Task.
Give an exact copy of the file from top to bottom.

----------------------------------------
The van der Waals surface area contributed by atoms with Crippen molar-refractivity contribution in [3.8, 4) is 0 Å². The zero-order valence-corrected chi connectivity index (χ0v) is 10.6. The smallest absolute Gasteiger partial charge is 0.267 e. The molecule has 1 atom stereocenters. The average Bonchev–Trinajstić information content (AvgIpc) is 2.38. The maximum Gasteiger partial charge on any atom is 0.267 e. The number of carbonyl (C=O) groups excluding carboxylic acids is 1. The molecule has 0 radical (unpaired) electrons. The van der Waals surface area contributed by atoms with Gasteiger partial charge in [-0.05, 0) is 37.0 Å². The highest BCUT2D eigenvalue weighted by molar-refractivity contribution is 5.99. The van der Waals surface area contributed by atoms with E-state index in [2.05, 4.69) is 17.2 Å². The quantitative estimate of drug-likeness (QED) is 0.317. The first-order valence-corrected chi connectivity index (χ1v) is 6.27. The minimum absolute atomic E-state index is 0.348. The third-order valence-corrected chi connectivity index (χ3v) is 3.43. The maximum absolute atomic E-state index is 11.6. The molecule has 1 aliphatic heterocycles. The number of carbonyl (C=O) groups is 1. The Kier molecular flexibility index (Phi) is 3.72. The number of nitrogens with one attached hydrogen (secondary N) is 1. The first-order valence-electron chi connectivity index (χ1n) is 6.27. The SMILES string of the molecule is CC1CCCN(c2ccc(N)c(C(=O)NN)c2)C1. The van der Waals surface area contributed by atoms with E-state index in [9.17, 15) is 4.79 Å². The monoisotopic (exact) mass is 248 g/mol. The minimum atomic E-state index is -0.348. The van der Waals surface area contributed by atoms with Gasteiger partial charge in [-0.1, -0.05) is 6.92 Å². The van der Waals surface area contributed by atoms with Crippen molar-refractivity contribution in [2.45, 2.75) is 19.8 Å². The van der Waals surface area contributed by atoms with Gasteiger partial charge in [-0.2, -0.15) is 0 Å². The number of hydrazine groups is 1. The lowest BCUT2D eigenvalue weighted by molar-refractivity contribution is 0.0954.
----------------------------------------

The van der Waals surface area contributed by atoms with Crippen molar-refractivity contribution in [3.8, 4) is 0 Å². The zero-order valence-corrected chi connectivity index (χ0v) is 10.6. The smallest absolute Gasteiger partial charge is 0.267 e. The molecule has 1 atom stereocenters. The average Bonchev–Trinajstić information content (AvgIpc) is 2.38. The maximum Gasteiger partial charge on any atom is 0.267 e. The number of carbonyl (C=O) groups excluding carboxylic acids is 1. The molecule has 0 radical (unpaired) electrons. The van der Waals surface area contributed by atoms with Gasteiger partial charge in [-0.05, 0) is 37.0 Å². The highest BCUT2D eigenvalue weighted by molar-refractivity contribution is 5.99. The van der Waals surface area contributed by atoms with E-state index in [2.05, 4.69) is 17.2 Å². The quantitative estimate of drug-likeness (QED) is 0.317. The first-order valence-corrected chi connectivity index (χ1v) is 6.27. The minimum absolute atomic E-state index is 0.348. The third-order valence-corrected chi connectivity index (χ3v) is 3.43. The maximum absolute atomic E-state index is 11.6. The molecule has 1 aliphatic heterocycles. The number of carbonyl (C=O) groups is 1. The Kier molecular flexibility index (Phi) is 3.72. The number of nitrogens with one attached hydrogen (secondary N) is 1. The first-order valence-electron chi connectivity index (χ1n) is 6.27. The SMILES string of the molecule is CC1CCCN(c2ccc(N)c(C(=O)NN)c2)C1. The van der Waals surface area contributed by atoms with E-state index in [9.17, 15) is 4.79 Å². The monoisotopic (exact) mass is 248 g/mol. The minimum atomic E-state index is -0.348. The van der Waals surface area contributed by atoms with Gasteiger partial charge in [-0.1, -0.05) is 6.92 Å². The van der Waals surface area contributed by atoms with Crippen molar-refractivity contribution in [2.45, 2.75) is 19.8 Å². The van der Waals surface area contributed by atoms with Gasteiger partial charge in [-0.2, -0.15) is 0 Å². The number of hydrazine groups is 1. The lowest BCUT2D eigenvalue weighted by molar-refractivity contribution is 0.0954.